In a rare case of a lawyer confronting a Supreme Court judge, a senior advocate Wednesday questioned the decision of a bench led by Justice G S Singhvi to adjourn a hearing in the Ratan Tata-Niira Radia tape case, causing the judge to recuse himself from the case.
Singhvi, who retires next month, said he did not want to hear the case any more, and directed the matter be placed before another bench for further hearing.
His recusal was prompted by a high-voltage courtroom drama as senior advocate Rajeev Dhavan, appearing for one of the parties, opposed his adjournment order by describing it as “highly arbitrary”, “extremely unfair” and “filibustering”.
The unusual episode occurred after the bench passed an order adjourning the case to December 2 for enabling Ratan Tata, the government and the CBI to file responses to an application by NGO ‘CPIL.’
The NGO has demanded action on findings of the Serious Fraud Investigation Office (SFIO), which reportedly found irregularities in some business transactions after examining the Radia tapes.
Dhavan, who appeared for Open magazine, was supposed to start rebuttal arguments against Tata, who has sought action against the magazine for publishing some of the contentious conversations former corporate lobbyist Radia had with several people, including industrialists and journalists.
Tata’s counsel, senior advocate Harish Salve, had already concluded his arguments and had sought strict action against media organisations for publishing the conversations.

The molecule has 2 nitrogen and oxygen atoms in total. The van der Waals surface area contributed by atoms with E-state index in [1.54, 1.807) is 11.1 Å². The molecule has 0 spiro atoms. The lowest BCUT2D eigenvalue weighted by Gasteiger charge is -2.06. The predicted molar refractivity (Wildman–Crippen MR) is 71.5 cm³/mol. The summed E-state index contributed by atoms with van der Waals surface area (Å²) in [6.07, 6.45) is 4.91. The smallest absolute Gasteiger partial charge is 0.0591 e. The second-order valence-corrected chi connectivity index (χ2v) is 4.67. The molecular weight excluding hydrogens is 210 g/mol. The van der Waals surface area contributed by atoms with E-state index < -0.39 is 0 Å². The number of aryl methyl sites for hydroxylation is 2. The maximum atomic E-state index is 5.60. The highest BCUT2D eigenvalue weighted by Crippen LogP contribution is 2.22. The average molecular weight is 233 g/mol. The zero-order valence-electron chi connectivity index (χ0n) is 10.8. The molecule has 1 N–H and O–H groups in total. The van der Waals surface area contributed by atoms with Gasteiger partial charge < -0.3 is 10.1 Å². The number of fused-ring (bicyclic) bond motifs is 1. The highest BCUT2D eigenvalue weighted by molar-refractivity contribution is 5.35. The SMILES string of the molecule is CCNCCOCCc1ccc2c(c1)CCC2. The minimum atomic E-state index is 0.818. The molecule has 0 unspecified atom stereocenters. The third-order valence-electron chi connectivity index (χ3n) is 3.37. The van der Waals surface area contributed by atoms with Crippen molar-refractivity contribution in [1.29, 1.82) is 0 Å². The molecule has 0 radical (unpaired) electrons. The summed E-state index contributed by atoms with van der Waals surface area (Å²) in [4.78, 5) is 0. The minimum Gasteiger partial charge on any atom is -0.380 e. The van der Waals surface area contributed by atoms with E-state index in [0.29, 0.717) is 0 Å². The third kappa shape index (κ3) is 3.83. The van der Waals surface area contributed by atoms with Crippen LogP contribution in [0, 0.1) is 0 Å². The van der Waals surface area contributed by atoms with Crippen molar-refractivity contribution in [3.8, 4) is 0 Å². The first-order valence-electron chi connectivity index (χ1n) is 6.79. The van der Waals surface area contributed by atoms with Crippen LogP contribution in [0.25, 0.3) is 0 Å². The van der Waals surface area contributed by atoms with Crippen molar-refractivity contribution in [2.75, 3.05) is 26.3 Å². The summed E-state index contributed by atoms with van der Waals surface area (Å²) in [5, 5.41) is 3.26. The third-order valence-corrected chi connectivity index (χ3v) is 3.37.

As the bench was deferring the matter, Dhavan fervidly opposed adjournment, saying the two issues were completely different and that the SFIO report had nothing to do with the arguments related to the right to privacy and freedom of the media.
“Let my lord hear me because the application by CPIL raises a totally different issue and the Tata case has nothing to do with it. I am seeking dismissal of Tata’s petition with exemplary cost. I have been coming prepared to argue for the last two dates but the matter is only getting adjourned,” he said.
The bench, however, retorted: “They are not separate issues since prayers are linked. Tata’s petition says no conversation should be published whereas CPIL wants all the conversations in public domain. We cannot hear the matter in piecemeal.”
After Dhavan’s repeated pleas to accommodate him failed to persuade the court, the senior counsel told the bench: “This is very unfortunate and extremely unfair. Let me say this that it is most